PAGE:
14/08/2011

Image for 14/08/2011Not currently available on BBC iPlayer

Duration: 1 hour

John Craven is in Thomas Hardy country, finding out how the landscape of the South West of England inspired this great British novelist. He uses some newly discovered paintings to see how the countryside has changed since Hardy's time. Meanwhile, Matt Baker heads out to sea for a sailor's view of the Isle of Wight's biggest boat race.

On Adam's farm it is harvest time, but will the dry spring mean he comes up short? Plus Tom Heap asks another crucial question: should farmers continue to be subsidised?

  • JOHN CRAVEN VISITS ‘HARDY COUNTRY’

    JOHN CRAVEN VISITS ‘HARDY COUNTRY’

    IMAGE: John finds out about plans to restore Thorncombe Woods.

    This week John is in ‘Hardy Country’ discovering the landscape and traditions that motivated the writer Thomas Hardy. Thorncombe Woods and heathland are the inspiration for Thomas Hardy’s fictional ‘Egdon Heath’, which is featured in his novel “Return of the Native”. John meets a local ranger who is stripping back some of the woodland and encouraging the return of heathland – restoring the area to the way it was in Hardy’s day.

    FIND OUT MORE ABOUT THORNCOMBE WOODS
  • REDISCOVERED PAINTINGS

    REDISCOVERED PAINTINGS

    IMAGE: One of John Everett’s rediscovered paintings, “Puddletown Heath”

    Recently a collection of paintings by John Everett, a local artist who probably knew Thomas Hardy, was found in a dusty cupboard in the Dorset County Museum. John has a chance to see these works of art on this week’s Countryfile.

    For more information and works by Everett you can now visit a new BBC website called “Your Paintings”. The BBC is currently working in partnership with the Public Catalogue Foundation to list around 200,000 publicly owned oil paintings. The “Your Paintings” site not just shows the pictures themselves, but also tells you their back story and where you can see them for yourself.

    SEE THE WORKS OF JOHN EVERETT ON ‘YOUR PAINTINGS’
  • RESTORING TRADITIONAL SHEPHERD’S HUTS

    RESTORING TRADITIONAL SHEPHERD’S HUTS

    IMAGE: ‘Scribblings’ on the wall of an original shepherd’s hut.

    Shepherds’ huts were commonplace in Hardy’s time. Gabrielle Oak uses one in ‘Far from the Madding Crowd’. This week, John meets Eileen whose father was a shepherd and can still remember him using huts like this when she was a young girl. He then goes to see Richard and Jane who are building new huts and restoring old ones. On the wall of one of the original shepherd’s huts John discovers the scribblings - or graffiti - left there by its previous occupants.

    FIND OUT MORE ABOUT HARDY COUNTRY
  • JOHN RECREATES THE WEYHILL FAIR

    JOHN RECREATES THE WEYHILL FAIR

    IMAGE: A carousel draws the crowds at the Weyhill Fair.

    The Weyhill Fair, depicted in Hardy’s ‘The Mayor of Casterbridge’, is one of the oldest recorded fairs in Britain and existed until the 1950s. All that remains of the fair today are the hops stores, now converted into craft shops. John meets Mike Dixon from the Hardy Society to talk about the importance of the fair in Hardy’s time. He then helps to recreate a smaller, more modern version of the fair, especially for Countryfile.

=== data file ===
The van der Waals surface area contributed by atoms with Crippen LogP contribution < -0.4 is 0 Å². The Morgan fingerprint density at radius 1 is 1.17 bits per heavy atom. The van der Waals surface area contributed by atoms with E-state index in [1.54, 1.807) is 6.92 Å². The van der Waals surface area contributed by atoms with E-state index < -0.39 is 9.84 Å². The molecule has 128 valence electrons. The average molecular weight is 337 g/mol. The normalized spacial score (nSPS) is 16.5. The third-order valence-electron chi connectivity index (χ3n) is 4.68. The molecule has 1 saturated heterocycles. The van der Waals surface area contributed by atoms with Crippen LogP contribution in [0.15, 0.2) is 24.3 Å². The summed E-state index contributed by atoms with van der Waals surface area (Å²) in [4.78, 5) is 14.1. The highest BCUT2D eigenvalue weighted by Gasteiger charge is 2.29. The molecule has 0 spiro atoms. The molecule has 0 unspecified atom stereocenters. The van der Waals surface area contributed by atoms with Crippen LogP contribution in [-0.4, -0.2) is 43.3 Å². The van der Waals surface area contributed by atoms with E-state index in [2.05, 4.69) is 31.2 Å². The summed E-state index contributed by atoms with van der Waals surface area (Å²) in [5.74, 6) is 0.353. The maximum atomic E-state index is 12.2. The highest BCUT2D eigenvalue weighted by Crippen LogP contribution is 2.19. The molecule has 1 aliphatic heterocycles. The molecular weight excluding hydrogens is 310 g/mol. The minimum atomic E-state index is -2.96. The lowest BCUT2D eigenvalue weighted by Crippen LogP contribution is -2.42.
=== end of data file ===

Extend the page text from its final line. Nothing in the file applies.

FIND OUT MORE ABOUT THE WEYHILL FAIR
  • TOM HEAP INVESTIGATES FARM SUBSIDIES

    TOM HEAP INVESTIGATES FARM SUBSIDIES

    IMAGE: Tom asks Agriculture Minister, Jim Paice, about farm subsidies.

    This week, as part of our series on the future of farming and food production, Tom Heap looks at the issue of farm subsidies. Although some get millions, farmers in the UK get an average of ten to twenty thousand pounds every year. An increasing amount of that money goes towards looking after the natural environment, but the majority still supports food production. Tom meets people with very different views on the need for farming subsidies, and learns about proposals to change the current system.

    Scroll down to see the results of the Countryfile survey on farm subsidies. Plus, you can find out more about subsidies by tuning into Farming Today on BBC Radio 4, every morning at 05:45 from Monday 15th August.

    LISTEN TO FARMING TODAY ON BBC RADIO 4
  • COUNTRYFILE FOOD AND FARMING POLL QUESTION 3: FARM SUBSIDIES

    Countryfile has commissioned a national poll to find out more what you think about some of the biggest issues affecting the future of food and farming in Britain. For this week’s programme we asked the following question about farm subsidies…

    Farmers and landowners in the UK receive EU subsidies to help food production and support wildlife. Which of the following best describes your view about whether these subsidies should continue or not?

    63% think they should continue, for both food production and supporting wildlife.

    15% think they should continue, but only to help look after wildlife habitats and the environment.

    8% think they should continue, but only for producing food.

    9% think they should not continue, because they don’t agree with subsidies for farmers and landowners.

    5% didn’t know.

    The poll was carried out by ComRes on behalf of the BBC. They contacted 1004 people across Great Britain by telephone over a three day period in July. Next week we’re asking this question about food waste...

    “Thinking about food that has gone off or reached its best before date, rather than food scraps, how much would you estimate that your household throws away or recycles each month?”

Credits

Presenter
Matt Baker
Presenter
Matt Baker
Presenter
John Craven
Presenter
John Craven
Presenter
Adam Henson
Presenter
Adam Henson
Series Producer
Teresa Bogan
Series Producer
Teresa Bogan
Presenter
Tom Heap
Presenter
Tom Heap

Broadcasts

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